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Local Circulation

Why does air circulate? Which are the driving forces?




By the Sun heats different parts of the Earth differently, causes pressure differences. These pressure differences leave off due to the air circulate. This air force occurs on different scales, such as global scale (global earth circulation), medium scale (tornadoes) and local scale (mountain wind). Over some zones around the Earth, winds blow predominantly in one direction, over other areas, the prevailing direction changes with the seasons. Winds over most areas are variable from day to day. A wind is named according to the point of the compass from which it blows, e.g., a wind blowing from the north is a north wind.

1. Windmill (c)


For most winds the Sun is the driving force, but there are other forces, which are also important:


1. Pressure Gradient Force (PGF) — causes horizontal     
         pressure differences and winds. 

2. In absence of other forces, air moves from high to low pressure due to the "Pressure Gradient Force"

As we have learned above, winds begin with differences in air pressures. The greater the difference in pressures, the stronger the force. The distance between the area of high pressure and the area of low pressure also determines how fast the moving air is accelerated. Meteorologists refer to the force that starts the wind flowing as the "pressure gradient force".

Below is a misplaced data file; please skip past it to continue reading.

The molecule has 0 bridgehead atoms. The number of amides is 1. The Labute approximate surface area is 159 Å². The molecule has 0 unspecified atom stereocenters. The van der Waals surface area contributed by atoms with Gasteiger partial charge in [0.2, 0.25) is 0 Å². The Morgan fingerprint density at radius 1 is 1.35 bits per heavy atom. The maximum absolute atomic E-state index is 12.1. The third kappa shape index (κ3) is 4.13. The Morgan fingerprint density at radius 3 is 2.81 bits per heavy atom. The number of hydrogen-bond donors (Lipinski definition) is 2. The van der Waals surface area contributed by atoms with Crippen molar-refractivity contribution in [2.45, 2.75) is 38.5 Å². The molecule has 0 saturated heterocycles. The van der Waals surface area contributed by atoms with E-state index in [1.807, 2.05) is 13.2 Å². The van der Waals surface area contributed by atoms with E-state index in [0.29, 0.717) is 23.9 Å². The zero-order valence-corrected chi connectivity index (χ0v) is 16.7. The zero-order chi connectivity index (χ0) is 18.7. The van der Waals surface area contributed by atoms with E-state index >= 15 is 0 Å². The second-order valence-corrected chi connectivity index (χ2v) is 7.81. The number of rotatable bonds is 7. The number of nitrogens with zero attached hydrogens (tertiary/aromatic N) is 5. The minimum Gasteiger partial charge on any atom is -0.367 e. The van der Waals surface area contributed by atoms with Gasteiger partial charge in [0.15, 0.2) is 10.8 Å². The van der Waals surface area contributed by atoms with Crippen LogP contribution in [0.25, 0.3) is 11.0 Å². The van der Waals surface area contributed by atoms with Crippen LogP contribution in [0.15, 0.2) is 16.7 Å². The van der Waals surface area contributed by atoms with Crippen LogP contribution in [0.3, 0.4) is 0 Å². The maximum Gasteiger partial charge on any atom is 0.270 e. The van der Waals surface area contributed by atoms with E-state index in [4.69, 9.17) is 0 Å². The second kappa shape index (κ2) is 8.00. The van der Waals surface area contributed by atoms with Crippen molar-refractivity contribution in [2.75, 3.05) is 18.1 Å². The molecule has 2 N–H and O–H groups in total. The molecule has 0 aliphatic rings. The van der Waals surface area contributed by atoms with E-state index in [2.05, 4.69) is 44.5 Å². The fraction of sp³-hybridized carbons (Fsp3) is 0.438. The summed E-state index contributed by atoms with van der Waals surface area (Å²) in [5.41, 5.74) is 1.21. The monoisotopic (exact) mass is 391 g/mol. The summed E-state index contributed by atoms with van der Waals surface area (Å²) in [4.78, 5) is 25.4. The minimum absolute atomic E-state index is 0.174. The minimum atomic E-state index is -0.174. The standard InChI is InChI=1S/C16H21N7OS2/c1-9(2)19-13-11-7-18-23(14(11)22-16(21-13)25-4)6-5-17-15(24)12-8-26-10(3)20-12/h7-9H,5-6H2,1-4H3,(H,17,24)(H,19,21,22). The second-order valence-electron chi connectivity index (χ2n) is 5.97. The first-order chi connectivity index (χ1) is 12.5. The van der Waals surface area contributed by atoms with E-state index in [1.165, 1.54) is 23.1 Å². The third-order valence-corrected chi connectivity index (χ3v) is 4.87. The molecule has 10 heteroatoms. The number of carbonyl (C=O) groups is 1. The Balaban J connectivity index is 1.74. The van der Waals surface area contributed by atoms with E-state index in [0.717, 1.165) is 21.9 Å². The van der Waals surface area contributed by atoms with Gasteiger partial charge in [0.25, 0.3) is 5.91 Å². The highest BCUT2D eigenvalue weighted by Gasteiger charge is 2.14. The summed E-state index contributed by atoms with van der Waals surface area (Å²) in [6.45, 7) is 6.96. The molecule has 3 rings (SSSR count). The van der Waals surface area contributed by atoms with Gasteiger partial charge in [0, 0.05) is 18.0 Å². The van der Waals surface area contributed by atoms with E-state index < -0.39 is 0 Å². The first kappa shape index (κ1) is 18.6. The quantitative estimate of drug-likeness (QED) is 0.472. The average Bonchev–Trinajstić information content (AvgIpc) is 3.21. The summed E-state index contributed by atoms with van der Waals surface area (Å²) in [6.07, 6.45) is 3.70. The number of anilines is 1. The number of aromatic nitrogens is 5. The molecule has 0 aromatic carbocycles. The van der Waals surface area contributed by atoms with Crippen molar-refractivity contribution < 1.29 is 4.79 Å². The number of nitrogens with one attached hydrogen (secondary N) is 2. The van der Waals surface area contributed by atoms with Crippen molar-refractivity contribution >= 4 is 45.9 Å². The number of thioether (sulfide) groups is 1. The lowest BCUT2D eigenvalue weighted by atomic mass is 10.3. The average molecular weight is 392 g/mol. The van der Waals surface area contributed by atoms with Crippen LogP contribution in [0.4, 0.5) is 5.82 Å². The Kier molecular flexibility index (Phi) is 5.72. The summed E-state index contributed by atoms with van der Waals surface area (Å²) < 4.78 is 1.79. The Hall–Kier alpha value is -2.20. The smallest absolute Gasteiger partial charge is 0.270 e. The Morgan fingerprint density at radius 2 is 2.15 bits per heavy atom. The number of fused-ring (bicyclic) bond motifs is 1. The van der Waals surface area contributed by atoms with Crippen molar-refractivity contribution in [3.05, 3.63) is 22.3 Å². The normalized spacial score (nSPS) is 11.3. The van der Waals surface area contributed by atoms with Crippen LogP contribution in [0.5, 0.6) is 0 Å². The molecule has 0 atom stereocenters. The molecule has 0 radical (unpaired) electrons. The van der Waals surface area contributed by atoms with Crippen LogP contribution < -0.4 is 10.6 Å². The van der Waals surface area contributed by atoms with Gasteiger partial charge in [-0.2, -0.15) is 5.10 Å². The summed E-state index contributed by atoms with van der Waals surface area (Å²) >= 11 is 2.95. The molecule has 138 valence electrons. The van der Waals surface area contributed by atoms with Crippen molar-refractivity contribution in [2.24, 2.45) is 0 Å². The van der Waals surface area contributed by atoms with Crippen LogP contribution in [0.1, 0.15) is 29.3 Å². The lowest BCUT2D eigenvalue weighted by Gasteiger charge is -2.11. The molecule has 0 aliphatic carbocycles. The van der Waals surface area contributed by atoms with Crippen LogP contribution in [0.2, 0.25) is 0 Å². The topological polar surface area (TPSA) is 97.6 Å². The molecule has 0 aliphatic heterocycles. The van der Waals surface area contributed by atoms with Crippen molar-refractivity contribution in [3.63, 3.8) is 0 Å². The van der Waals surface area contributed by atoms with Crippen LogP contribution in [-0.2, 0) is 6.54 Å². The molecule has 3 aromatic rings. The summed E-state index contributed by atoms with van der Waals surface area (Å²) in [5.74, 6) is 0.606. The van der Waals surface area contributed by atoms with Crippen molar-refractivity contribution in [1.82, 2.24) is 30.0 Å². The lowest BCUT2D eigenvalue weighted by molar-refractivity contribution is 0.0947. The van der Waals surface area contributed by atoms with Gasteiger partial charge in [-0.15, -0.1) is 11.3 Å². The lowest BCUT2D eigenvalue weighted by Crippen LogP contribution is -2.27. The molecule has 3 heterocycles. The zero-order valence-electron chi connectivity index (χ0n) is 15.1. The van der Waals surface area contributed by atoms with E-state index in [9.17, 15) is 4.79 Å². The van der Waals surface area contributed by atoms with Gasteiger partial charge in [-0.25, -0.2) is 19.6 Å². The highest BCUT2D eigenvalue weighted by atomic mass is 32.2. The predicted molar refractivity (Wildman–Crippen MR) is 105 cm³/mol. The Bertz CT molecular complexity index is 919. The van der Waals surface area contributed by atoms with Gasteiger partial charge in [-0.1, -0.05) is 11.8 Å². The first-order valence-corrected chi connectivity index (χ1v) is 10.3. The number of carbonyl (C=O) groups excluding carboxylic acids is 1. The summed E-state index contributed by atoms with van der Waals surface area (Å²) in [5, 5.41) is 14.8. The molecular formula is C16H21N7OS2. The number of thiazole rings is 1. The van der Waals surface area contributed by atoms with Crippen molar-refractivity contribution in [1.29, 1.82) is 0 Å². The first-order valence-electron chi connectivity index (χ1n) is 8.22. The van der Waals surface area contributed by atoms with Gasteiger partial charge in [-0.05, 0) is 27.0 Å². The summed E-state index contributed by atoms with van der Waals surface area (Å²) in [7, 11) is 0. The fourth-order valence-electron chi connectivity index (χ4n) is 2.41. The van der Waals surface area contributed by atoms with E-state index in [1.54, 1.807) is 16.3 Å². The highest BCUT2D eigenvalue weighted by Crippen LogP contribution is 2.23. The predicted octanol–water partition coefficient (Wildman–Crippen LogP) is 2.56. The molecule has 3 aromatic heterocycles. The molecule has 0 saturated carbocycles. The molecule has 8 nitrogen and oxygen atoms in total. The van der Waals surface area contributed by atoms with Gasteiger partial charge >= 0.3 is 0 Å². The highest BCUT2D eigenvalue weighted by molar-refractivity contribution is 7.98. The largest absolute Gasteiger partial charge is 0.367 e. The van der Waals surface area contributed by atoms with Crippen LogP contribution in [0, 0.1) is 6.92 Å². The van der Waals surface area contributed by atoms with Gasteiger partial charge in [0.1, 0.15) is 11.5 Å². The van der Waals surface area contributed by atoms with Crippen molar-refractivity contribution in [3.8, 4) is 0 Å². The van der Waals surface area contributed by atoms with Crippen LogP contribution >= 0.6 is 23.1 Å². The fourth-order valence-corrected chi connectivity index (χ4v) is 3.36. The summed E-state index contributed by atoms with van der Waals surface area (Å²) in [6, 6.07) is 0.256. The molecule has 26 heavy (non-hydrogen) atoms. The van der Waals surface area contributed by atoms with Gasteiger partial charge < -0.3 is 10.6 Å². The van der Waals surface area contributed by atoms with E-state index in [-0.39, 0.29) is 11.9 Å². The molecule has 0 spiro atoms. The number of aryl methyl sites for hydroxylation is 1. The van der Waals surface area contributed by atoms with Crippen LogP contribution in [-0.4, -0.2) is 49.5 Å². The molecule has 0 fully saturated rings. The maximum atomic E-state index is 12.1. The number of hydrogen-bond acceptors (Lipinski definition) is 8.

2. Gravity  — causes vertical pressure differences. Gravity force is constant on a given high.

3. Coriolis Force — Once the wind begins blowing the
         Earth's rotation changes its direction. This is known
         as the Coriolis effect.


3. Figure by Schlanger ©

It results in the deflection of all objects to the right in the direction of motion in the Northern hemisphere and to the left in the Southern hemisphere. The Coriolis force has important influence on large objects like air masses moving considerable distances. Small objects, for example ships at sea, are too small to experience significant deflections in direction due to the Coriolis Force.

4. Friction — very little effect on air in the atmosphere,
         but more important closer to the ground. The effect of
         friction on air motion decrease as the altitude
         increases to a point (usually 1-2 km) where it has no
         effect at all. The depth of the atmosphere that friction
         does play a role in atmospheric motion is referred to as
         the boundary layer.

5. Centrifugal Force — An object traveling in a circle
         behaves as if it is experiencing an outward force. This
         force, known as the centrifugal force, depends on the
         mass of the object (the more massive the object, the
         greater the force), the speed of rotation (the greater
         the speed of the object, the greater the force), and the
         distance from the center (the less distance from the
         center, the smaller the force). 


4. Everybody have experienced the centrifugal force while riding on a merry-go-round, being in a car that goes around a curve, or making a sharp turn on a bike.


Photo by Patricia Marroquin ©


Land and Sea Breezes

Water has a much greater heat capacity than land, i.e. water heats up much slower than land, and, can keep the warmth much longer. During the day, near large bodies of water, the land and the water develop a temperature difference, mainly because of this different heat capacities. As we’ve learned, by the Sun heats different parts of the Earth differently, causes pressure differences. In the same way, on a warm summer day along the coast, this differential heating of land and sea leads to the development of local winds called sea breezes.